A third of young people don't feel comfortable wearing a poppy – but we should all remember the history that came before us

Many of those who are reluctant to wear a poppy say it ‘glorifies war’

Janet Street-Porter
Friday 03 November 2017 17:18
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Knitted poppies and yellow ribbons placed outside Holy Trinity Church in Wavertree, Liverpool
Knitted poppies and yellow ribbons placed outside Holy Trinity Church in Wavertree, Liverpool

This weekend it’s time to find a quiet place for pets, before gathering around a bonfire – but how many of the kids waving sparklers and chucking bangers understand what we are celebrating?

The story of Guy Fawkes and the Catholic plotters who planned to blow up the Houses of Parliament in 1605 is a key moment in British history. It has recently been turned into a timely drama series by the BBC. But critics have complained that Gunpowder glamourises terrorists and sanitises religious bigotry, with some viewers finding the scenes of torture (a noblewoman stripped and crushed to death, for example) highly upsetting.

This show is the latest example of a fashionable dramatic genre; history-lite – where colourful periods in the past are presented in a highly selective way, with glittering actors and expensive special effects and posh people sounding thoroughly modern.

This way of explaining history as armchair entertainment is much more ratings-friendly than documentaries with old paintings, talking heads and middle-aged experts. Are we in danger of ironing out all the complicated bits that don’t suit modern storytelling for a generation with a short attention span?

The start of November also marks poppy season, where the wearing of simple paper poppies (to signify those fallen in battle) sold by the Royal British Legion raises money for the armed forces. This act of respect culminates in two minutes’ silence at 11am on 11 November, the exact moment when the First World War ended 99 years ago.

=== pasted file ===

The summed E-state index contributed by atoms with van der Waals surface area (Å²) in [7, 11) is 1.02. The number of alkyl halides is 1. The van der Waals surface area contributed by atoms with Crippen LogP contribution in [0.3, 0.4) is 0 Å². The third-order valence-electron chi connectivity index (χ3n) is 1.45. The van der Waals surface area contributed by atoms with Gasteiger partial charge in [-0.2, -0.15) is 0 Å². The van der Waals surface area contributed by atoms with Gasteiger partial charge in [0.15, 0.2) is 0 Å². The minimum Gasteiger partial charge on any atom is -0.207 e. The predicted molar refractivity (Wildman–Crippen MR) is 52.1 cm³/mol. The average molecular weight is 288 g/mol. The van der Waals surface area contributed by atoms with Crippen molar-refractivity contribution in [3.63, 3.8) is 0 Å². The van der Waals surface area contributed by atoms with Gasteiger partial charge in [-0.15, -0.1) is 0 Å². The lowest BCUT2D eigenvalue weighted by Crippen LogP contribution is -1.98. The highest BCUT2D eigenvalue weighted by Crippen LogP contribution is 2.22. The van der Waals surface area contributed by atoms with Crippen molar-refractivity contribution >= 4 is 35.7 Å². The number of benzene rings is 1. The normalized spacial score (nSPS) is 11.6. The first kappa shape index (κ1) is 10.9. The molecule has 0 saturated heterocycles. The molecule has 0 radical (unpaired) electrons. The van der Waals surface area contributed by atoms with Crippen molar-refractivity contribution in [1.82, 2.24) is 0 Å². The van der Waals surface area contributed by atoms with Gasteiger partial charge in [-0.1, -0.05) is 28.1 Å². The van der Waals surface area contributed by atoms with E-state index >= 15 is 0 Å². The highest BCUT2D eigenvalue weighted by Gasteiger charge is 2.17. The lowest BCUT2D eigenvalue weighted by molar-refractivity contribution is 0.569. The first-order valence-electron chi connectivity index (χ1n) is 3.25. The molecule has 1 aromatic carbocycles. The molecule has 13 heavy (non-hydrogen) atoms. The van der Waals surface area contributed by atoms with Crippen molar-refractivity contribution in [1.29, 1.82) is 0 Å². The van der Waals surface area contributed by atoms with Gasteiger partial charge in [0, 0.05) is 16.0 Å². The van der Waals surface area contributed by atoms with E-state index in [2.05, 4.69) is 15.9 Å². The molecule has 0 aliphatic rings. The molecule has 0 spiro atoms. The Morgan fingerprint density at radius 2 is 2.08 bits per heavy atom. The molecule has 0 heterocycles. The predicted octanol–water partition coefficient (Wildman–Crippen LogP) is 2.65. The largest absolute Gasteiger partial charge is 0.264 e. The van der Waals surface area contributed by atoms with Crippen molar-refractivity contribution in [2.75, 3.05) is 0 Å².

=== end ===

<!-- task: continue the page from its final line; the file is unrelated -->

Gunpowder - trailer

All over the country, we stand still, in offices and factories, in schools and in banks. But how many people under 25 have any idea what the two world wars were about?

I am 70, and my father fought in Burma, but he never spoke about his term of duty. He was a difficult man who did not display much emotion. I see now how the ghastly experience of war blighted him for the rest of his life. For me, growing up in the 1950s, war seemed very distant, until the IRA brought their bombing campaign to mainland Britain and offices where I worked in the 1970s.

The other day, I read an astonishing article in which an “expert” argued that the so-called “snowflake” generation of millennials (derided for their sensitivity and the popularity of “safe spaces” on campuses) were seriously affected by growing up throughout the years following the 2008 recession!

It’s a good job they didn’t have to cope with the Blitz or rationing. These days, both world wars have been turned into big-screen dramas starring actors like Tom Hanks or consigned to a storyline in the lavish setting of Downton Abbey, as if we cannot really cope with the grisly reality; the slaughter of millions of men and women sent to their deaths by their leaders in the name of democracy.

And yet, night after night, footage of brutal bombings and devastation in Syria, Afghanistan and Iraq are beamed into our living rooms, with footage of innocent babies and women caught in the crossfire, part of the news alongside stories of lorry parks and sex pest MPs.

The lessons of two world wars seem to have gotten lost. We even use the word “war” to talk about fighting obesity, drunkenness and sexual harassment.

Since George W Bush announced a “war on terror” in 2001, the word has become virtually devalued.

Not surprisingly, young people, by far the most idealist section of society, are not committed poppy-wearers. Researchers found that a third of those aged between 18 and 24 were reluctant to wear one, some saying it “glorifies war”.

Three quarters of those not wanting to wear one say it is because they feel “compelled” to join in against their wants. I have some sympathy – working in television, the competition to be seen wearing a poppy earlier and earlier in October gets more ridiculous every year. Now on-screen presenters are issued with a diktat that poppies must be worn on screen at all times.

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As a student, I joined demonstrations against the war in Vietnam and Ban the Bomb marches; protested long and loud about nuclear weapons and apartheid. When the IRA started their letter-bomb campaign I was on the front line, working for a radio company in London who would not buy a bomb scanner until the staff threatened to walk out. I don’t believe that violence works, I loathe war – so should I wear a poppy?

On balance, the answer is yes, because I want to thank the people who have died in battle. But I do not want a single war fought in my name, so I completely understand why some young people are reluctant to buy a poppy.

Let’s not demonise them, but make sure that their generation understands our history properly, not just the airbrushed version – all the times when people were unspeakably cruel to each other in the name of religion or power.

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